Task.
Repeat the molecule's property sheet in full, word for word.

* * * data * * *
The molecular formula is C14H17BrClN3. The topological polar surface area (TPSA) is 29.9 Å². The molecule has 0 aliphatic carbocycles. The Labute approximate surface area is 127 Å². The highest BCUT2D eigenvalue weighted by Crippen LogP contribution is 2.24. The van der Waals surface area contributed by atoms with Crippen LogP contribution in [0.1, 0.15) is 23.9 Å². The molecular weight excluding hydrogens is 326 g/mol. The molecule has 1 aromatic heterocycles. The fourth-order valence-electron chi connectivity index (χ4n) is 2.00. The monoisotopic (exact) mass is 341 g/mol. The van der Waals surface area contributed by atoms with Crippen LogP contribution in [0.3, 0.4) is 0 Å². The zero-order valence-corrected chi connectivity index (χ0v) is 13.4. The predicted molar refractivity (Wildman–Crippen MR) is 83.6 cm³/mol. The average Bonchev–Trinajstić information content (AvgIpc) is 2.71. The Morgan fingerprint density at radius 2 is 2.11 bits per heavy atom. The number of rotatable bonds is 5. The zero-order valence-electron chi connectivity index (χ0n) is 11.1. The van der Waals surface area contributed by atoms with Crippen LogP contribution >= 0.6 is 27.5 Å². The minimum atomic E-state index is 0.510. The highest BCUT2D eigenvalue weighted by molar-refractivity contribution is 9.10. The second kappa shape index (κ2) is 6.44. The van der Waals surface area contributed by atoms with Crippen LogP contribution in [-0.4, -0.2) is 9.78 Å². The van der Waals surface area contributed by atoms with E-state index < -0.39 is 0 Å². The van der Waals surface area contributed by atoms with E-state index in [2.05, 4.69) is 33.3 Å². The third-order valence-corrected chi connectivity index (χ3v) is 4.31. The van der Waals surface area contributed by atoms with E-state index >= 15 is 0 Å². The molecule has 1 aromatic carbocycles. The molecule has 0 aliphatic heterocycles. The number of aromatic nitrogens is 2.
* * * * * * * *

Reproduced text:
The molecular formula is C14H17BrClN3. The topological polar surface area (TPSA) is 29.9 Å². The molecule has 0 aliphatic carbocycles. The Labute approximate surface area is 127 Å². The highest BCUT2D eigenvalue weighted by Crippen LogP contribution is 2.24. The van der Waals surface area contributed by atoms with Crippen LogP contribution in [0.1, 0.15) is 23.9 Å². The molecular weight excluding hydrogens is 326 g/mol. The molecule has 1 aromatic heterocycles. The fourth-order valence-electron chi connectivity index (χ4n) is 2.00. The monoisotopic (exact) mass is 341 g/mol. The van der Waals surface area contributed by atoms with Crippen LogP contribution in [0.3, 0.4) is 0 Å². The zero-order valence-corrected chi connectivity index (χ0v) is 13.4. The predicted molar refractivity (Wildman–Crippen MR) is 83.6 cm³/mol. The average Bonchev–Trinajstić information content (AvgIpc) is 2.71. The Morgan fingerprint density at radius 2 is 2.11 bits per heavy atom. The number of rotatable bonds is 5. The zero-order valence-electron chi connectivity index (χ0n) is 11.1. The van der Waals surface area contributed by atoms with Crippen LogP contribution >= 0.6 is 27.5 Å². The minimum atomic E-state index is 0.510. The highest BCUT2D eigenvalue weighted by molar-refractivity contribution is 9.10. The second kappa shape index (κ2) is 6.44. The van der Waals surface area contributed by atoms with Crippen LogP contribution in [-0.4, -0.2) is 9.78 Å². The van der Waals surface area contributed by atoms with E-state index < -0.39 is 0 Å². The van der Waals surface area contributed by atoms with E-state index in [2.05, 4.69) is 33.3 Å². The third-order valence-corrected chi connectivity index (χ3v) is 4.31. The van der Waals surface area contributed by atoms with E-state index >= 15 is 0 Å². The molecule has 1 aromatic carbocycles. The molecule has 0 aliphatic heterocycles. The number of aromatic nitrogens is 2.